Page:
When it comes to style, Taylor Barringer feels it's best to focus on a single piece that you love and work around it—which is exactly what she did with this vintage Miu Miu skirt, paired with a vintage leather harness. 

    Barringer is a fan of body art—but is well aware that it can set limitations when it comes to style. "I have a really hard time with splashy prints because they can either complement or clash with [my tattoos], so I tend to stick to solid colors or bold stripes," she says. "However, I have to be careful when I wear clothes that I consider 'in fashion,' like all-black or leather. They tend to make me look too edgy and rock and roll (which I'm so not!). I have noticed that I usually only buy colors that match my tattoos, which I didn't even realize until someone pointed it out."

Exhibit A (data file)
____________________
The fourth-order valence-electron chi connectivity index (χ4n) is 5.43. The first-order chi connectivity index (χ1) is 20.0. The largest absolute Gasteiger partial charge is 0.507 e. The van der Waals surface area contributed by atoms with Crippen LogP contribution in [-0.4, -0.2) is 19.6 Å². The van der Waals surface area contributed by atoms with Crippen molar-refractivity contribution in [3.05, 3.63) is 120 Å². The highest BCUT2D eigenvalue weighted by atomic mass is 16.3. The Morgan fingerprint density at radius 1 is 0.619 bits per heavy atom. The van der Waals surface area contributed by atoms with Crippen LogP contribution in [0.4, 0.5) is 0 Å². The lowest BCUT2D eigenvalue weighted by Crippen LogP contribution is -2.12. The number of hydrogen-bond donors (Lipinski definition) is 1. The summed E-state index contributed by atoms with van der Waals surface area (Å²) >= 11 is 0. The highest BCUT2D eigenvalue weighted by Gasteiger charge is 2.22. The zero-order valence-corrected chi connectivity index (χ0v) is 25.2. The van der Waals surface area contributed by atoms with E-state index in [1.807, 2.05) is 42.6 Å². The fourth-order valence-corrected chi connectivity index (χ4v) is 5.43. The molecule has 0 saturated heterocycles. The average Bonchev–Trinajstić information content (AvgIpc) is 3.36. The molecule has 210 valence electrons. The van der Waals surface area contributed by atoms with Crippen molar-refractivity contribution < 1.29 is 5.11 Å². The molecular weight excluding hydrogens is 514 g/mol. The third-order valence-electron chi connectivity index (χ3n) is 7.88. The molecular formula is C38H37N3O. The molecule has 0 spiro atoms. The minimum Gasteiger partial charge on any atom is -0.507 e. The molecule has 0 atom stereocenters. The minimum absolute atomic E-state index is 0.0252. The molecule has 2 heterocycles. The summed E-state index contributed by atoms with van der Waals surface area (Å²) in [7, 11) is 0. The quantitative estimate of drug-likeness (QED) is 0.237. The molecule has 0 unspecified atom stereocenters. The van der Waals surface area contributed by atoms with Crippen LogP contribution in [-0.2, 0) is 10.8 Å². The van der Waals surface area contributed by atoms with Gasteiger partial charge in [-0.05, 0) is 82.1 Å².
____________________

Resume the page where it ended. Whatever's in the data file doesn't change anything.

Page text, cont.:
Photo: Phil Oh/Phil Oh
  • Josh Peskowitz, Men's Fashion Director at Bloomingdale's

    Sleek, sophisticated, and not afraid of a good accessory (whether hats, scarves, or pocket squares), Josh Peskowitz has mastered the art of looking like a gentleman without overdoing it. 

    Luckily for all you men out there, you don't have to splurge on fancy new duds to look dapper. "Most guys will look great in the most basic stuff, provided it fits well," says Peskowitz. "Find a good tailor and take a good look at what you already have. Chances are, there are some gems in there."

    Photo: Phil Oh/Phil Oh
  • Saada Ahmed, Co-Creator of Everyday People